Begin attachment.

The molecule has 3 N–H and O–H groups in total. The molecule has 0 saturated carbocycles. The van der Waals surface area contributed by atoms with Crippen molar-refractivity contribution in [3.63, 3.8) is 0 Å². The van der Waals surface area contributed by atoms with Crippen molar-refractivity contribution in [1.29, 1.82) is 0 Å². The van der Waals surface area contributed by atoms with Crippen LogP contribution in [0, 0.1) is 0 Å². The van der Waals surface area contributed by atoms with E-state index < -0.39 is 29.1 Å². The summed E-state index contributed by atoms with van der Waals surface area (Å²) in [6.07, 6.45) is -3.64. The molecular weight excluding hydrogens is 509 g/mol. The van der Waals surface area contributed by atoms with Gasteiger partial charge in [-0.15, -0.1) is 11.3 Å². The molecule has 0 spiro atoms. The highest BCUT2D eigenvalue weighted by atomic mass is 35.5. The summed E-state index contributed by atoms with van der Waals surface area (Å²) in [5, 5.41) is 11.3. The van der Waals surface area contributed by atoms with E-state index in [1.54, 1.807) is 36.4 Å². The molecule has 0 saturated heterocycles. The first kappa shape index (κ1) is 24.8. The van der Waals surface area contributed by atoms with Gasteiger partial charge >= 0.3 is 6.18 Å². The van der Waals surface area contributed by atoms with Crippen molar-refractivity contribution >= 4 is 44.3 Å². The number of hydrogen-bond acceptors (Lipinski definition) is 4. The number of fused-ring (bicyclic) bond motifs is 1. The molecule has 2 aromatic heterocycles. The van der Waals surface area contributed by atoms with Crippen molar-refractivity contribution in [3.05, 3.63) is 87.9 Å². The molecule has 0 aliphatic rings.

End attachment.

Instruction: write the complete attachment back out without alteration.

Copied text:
The molecule has 3 N–H and O–H groups in total. The molecule has 0 saturated carbocycles. The van der Waals surface area contributed by atoms with Crippen molar-refractivity contribution in [3.63, 3.8) is 0 Å². The van der Waals surface area contributed by atoms with Crippen molar-refractivity contribution in [1.29, 1.82) is 0 Å². The van der Waals surface area contributed by atoms with Crippen LogP contribution in [0, 0.1) is 0 Å². The van der Waals surface area contributed by atoms with E-state index < -0.39 is 29.1 Å². The summed E-state index contributed by atoms with van der Waals surface area (Å²) in [6.07, 6.45) is -3.64. The molecular weight excluding hydrogens is 509 g/mol. The van der Waals surface area contributed by atoms with Gasteiger partial charge in [-0.15, -0.1) is 11.3 Å². The molecule has 0 spiro atoms. The highest BCUT2D eigenvalue weighted by atomic mass is 35.5. The summed E-state index contributed by atoms with van der Waals surface area (Å²) in [5, 5.41) is 11.3. The van der Waals surface area contributed by atoms with E-state index in [1.54, 1.807) is 36.4 Å². The molecule has 0 saturated heterocycles. The first kappa shape index (κ1) is 24.8. The van der Waals surface area contributed by atoms with Gasteiger partial charge >= 0.3 is 6.18 Å². The van der Waals surface area contributed by atoms with Crippen molar-refractivity contribution >= 4 is 44.3 Å². The number of hydrogen-bond acceptors (Lipinski definition) is 4. The number of fused-ring (bicyclic) bond motifs is 1. The molecule has 2 aromatic heterocycles. The van der Waals surface area contributed by atoms with Crippen molar-refractivity contribution in [3.05, 3.63) is 87.9 Å². The molecule has 0 aliphatic rings.